As of May 6, 2014, half of the United States was experiencing some level of drought. Nearly 15 percent of the nation was gripped by extreme to exceptional drought. For the Plains and the Southwest, it’s a pattern that has been persistent for much of the past several years.
The map above was developed by the U.S. National Drought Monitor, a partnership of U.S. Department of Agriculture, the National Oceanic and Atmospheric Administration, and the University of Nebraska-Lincoln. It depicts areas of drought in progressive shades of orange to red. It is based on measurements of climate, soil, and water conditions from more than 350 federal, state, and local observers around the country. (NASA also provides experimental measurements and models to the drought monitoring effort.)
In a May 6 summary, Mark Svoboda of the National Drought Mitigation Center wrote of the Plains States:
Kansas continues to set the edge of the intense drought that seems to be waking up and pushing rapidly north along with warmer temperatures...Soil moisture and groundwater levels are hurting well in front of the peak demand season, as the cumulative impacts of such an intense multi-year drought are already glaringly evident...The story is even bleaker in the southern Plains, where the heat and drought are even more pronounced and entrenched across western Oklahoma and much of Texas as well...Streamflow and groundwater levels are hurting, given the long duration and sustained intensity of this drought, which is now going on close to four years.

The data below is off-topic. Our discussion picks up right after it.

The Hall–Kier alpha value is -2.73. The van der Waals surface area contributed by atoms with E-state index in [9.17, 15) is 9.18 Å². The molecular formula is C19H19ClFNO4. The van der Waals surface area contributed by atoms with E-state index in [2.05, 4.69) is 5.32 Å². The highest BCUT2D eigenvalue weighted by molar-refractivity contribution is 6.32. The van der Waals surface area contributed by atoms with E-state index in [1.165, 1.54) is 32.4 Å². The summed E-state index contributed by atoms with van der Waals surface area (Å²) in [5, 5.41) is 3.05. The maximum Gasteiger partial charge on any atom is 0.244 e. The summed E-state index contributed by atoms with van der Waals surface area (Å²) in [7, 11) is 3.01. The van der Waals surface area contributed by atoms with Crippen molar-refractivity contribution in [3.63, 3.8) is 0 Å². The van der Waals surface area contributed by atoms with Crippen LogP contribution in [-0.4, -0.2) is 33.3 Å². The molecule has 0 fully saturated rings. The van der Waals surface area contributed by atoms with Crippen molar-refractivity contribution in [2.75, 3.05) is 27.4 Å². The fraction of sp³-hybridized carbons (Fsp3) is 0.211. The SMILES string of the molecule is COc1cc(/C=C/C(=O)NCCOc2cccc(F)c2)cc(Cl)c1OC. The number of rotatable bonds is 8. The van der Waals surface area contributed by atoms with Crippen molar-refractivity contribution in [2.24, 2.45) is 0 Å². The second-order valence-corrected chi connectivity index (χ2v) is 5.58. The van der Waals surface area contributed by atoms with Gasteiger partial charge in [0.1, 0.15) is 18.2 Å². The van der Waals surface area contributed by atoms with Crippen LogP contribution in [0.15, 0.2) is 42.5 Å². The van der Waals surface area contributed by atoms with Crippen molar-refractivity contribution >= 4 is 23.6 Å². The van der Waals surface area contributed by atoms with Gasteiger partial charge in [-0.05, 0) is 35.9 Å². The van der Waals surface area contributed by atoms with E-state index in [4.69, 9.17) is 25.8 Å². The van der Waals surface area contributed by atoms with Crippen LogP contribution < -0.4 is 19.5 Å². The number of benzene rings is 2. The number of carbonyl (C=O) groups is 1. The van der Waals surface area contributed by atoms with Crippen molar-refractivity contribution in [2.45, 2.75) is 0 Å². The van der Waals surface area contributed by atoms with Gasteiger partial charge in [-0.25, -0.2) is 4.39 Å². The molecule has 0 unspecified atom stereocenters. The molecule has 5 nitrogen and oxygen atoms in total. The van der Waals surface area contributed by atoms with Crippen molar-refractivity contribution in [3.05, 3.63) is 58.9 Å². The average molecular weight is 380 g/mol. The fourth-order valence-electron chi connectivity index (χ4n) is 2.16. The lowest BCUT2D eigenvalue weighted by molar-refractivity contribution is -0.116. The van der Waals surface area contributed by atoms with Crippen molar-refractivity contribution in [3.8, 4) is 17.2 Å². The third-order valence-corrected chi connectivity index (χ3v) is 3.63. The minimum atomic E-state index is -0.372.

The entire state of California is in some level of drought, much of it extreme to exceptional. Snowpack is 50 percent of normal in many locations in the West, and Svoboda noted that a lot of snow has completely melted before it normally would.
Drought has had a serious impact on fruit and vegetable agriculture in California, and news reports sounded the alarm for grains and livestock in the Plains and South Central West. At least 54 percent of the nation’s wheat crop is affected by some level of drought, as is 30 percent of corn, and 48 percent of cattle.
Map courtesy of the U.S. Drought Monitor. Caption by Mike Carlowicz.
More than 64 million people are directly affected by drought in the Southwest and Southern Plains, and far more are indirectly affected because of the vast number of farms, orchards, and ranches that supply the rest of the United States.